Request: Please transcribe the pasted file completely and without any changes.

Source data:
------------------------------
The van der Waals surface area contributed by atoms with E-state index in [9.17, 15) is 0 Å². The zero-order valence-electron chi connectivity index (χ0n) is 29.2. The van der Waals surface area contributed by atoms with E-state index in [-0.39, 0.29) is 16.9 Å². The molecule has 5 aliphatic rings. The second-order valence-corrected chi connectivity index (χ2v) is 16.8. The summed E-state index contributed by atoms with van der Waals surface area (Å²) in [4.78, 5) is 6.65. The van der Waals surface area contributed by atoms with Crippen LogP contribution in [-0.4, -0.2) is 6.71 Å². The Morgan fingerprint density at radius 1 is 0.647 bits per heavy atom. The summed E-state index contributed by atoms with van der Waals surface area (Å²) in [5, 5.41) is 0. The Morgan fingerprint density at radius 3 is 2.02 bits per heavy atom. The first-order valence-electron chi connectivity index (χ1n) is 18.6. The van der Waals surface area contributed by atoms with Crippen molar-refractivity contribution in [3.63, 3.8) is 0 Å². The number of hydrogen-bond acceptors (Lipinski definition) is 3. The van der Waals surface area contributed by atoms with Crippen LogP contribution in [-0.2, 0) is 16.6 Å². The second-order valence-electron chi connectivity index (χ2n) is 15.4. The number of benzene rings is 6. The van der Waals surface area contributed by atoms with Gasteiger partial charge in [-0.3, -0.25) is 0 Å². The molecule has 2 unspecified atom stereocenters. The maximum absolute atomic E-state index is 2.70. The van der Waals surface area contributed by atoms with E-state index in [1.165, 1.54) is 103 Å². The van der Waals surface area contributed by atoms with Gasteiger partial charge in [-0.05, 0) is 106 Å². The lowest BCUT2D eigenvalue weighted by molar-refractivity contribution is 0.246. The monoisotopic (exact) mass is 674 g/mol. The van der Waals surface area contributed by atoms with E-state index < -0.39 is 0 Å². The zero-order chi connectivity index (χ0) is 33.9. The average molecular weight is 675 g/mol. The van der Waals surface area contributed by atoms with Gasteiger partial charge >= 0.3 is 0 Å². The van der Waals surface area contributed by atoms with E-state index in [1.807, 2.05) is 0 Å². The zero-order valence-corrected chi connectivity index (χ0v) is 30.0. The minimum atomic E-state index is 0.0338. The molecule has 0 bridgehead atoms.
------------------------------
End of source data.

The van der Waals surface area contributed by atoms with E-state index in [9.17, 15) is 0 Å². The zero-order valence-electron chi connectivity index (χ0n) is 29.2. The van der Waals surface area contributed by atoms with E-state index in [-0.39, 0.29) is 16.9 Å². The molecule has 5 aliphatic rings. The second-order valence-corrected chi connectivity index (χ2v) is 16.8. The summed E-state index contributed by atoms with van der Waals surface area (Å²) in [4.78, 5) is 6.65. The van der Waals surface area contributed by atoms with Crippen LogP contribution in [-0.4, -0.2) is 6.71 Å². The Morgan fingerprint density at radius 1 is 0.647 bits per heavy atom. The summed E-state index contributed by atoms with van der Waals surface area (Å²) in [5, 5.41) is 0. The Morgan fingerprint density at radius 3 is 2.02 bits per heavy atom. The first-order valence-electron chi connectivity index (χ1n) is 18.6. The van der Waals surface area contributed by atoms with Crippen molar-refractivity contribution in [3.63, 3.8) is 0 Å². The number of hydrogen-bond acceptors (Lipinski definition) is 3. The van der Waals surface area contributed by atoms with Crippen LogP contribution in [-0.2, 0) is 16.6 Å². The second-order valence-electron chi connectivity index (χ2n) is 15.4. The number of benzene rings is 6. The van der Waals surface area contributed by atoms with Gasteiger partial charge in [-0.3, -0.25) is 0 Å². The molecule has 2 unspecified atom stereocenters. The maximum absolute atomic E-state index is 2.70. The van der Waals surface area contributed by atoms with E-state index in [1.165, 1.54) is 103 Å². The van der Waals surface area contributed by atoms with Gasteiger partial charge in [-0.05, 0) is 106 Å². The lowest BCUT2D eigenvalue weighted by molar-refractivity contribution is 0.246. The monoisotopic (exact) mass is 674 g/mol. The van der Waals surface area contributed by atoms with E-state index < -0.39 is 0 Å². The zero-order chi connectivity index (χ0) is 33.9. The average molecular weight is 675 g/mol. The van der Waals surface area contributed by atoms with Gasteiger partial charge >= 0.3 is 0 Å². The van der Waals surface area contributed by atoms with E-state index in [1.807, 2.05) is 0 Å². The zero-order valence-corrected chi connectivity index (χ0v) is 30.0. The minimum atomic E-state index is 0.0338. The molecule has 0 bridgehead atoms.